46. 46. Spring Cloud Config Server Overview •  Serves resources: •  /application.yml •  /application.properties •  /application-{profile}.yml •  /application-{profile}.properties •  /{appname}-{profile}.yml •  /{appname}-{profile}.properties •  /{appname}/{profile}[/{label}] •  /{label}/{appname}-{profile}.yml •  /{label}/{appname}-{profile}.properties •  For a git backend •  Configure URL of git repo •  {appname} & {profile} maps to file & directory in repo •  {label} -> git branch •  Git backend example: •  Repo contains files: •  application.yml •  application-development.yml •  foo.yml •  foo-development.yml •  bar.yml •  Client request contains: •  {appname}=foo •  {profile}=development •  Config server returns in precedence order: •  foo-development.yml •  foo.yml •  application-development.yml •  application.yml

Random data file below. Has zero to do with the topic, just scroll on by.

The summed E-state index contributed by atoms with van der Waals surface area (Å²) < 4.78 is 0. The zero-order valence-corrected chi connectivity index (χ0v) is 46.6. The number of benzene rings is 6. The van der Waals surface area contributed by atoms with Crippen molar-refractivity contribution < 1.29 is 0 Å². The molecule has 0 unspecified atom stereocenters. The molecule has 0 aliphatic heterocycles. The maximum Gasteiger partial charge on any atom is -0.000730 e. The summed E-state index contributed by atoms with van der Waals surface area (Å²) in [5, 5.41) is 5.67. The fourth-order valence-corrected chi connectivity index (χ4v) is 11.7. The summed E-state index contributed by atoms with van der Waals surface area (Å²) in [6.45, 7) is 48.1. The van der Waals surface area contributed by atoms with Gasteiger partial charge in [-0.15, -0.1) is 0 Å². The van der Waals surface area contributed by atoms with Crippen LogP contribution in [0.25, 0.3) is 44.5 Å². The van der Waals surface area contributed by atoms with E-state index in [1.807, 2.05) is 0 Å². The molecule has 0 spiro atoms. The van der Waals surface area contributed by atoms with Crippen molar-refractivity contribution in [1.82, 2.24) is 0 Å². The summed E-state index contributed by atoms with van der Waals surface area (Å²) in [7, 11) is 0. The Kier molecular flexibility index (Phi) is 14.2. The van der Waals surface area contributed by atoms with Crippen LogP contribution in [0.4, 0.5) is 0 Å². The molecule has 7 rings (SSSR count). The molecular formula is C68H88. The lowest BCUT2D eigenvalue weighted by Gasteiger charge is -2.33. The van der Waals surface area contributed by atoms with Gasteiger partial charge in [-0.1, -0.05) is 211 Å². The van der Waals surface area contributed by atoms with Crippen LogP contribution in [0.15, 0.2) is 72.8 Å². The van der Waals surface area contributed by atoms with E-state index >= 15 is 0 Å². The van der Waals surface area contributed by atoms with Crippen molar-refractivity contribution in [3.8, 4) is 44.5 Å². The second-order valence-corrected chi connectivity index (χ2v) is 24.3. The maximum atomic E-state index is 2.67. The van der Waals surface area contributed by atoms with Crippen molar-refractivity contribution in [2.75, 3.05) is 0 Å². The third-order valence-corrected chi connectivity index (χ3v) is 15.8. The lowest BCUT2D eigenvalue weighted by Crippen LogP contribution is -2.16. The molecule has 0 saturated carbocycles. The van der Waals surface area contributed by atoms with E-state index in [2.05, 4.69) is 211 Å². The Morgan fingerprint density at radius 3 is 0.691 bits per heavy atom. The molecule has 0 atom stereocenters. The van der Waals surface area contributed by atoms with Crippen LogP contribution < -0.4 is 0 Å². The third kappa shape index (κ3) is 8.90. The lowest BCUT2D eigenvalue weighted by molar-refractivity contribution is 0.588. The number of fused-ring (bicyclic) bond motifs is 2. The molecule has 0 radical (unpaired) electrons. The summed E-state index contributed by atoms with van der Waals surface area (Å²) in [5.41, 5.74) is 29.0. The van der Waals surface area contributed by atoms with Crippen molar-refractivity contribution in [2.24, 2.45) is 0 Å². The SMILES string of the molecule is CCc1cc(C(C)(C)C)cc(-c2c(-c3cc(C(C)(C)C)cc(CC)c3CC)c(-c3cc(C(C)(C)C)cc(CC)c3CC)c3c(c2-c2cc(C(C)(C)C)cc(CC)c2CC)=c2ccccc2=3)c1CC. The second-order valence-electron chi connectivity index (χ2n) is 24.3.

47. 47. Steeltoe Config Server Client Provider •  Use AddConfigServer(environment) extension method on ConfigurationBuilder to add Config Server client provider •  At Build(), client calls Config Server and retrieves configuration data •  Must configure the Config Server client settings •  Easiest to put settings in appsettings.json or other file based config source •  Must add the providers settings before AddConfigServer(environment) so client can find settings •  Two settings are required at minimum •  spring:application:name defines the ‘{appName}’ portion of the Config Server request •  spring:cloud:config:uri defines the REST endpoint of the Config Server •  IHostEnvironment.EnvironmentName is used for ‘{profile}’ portion of Config Server request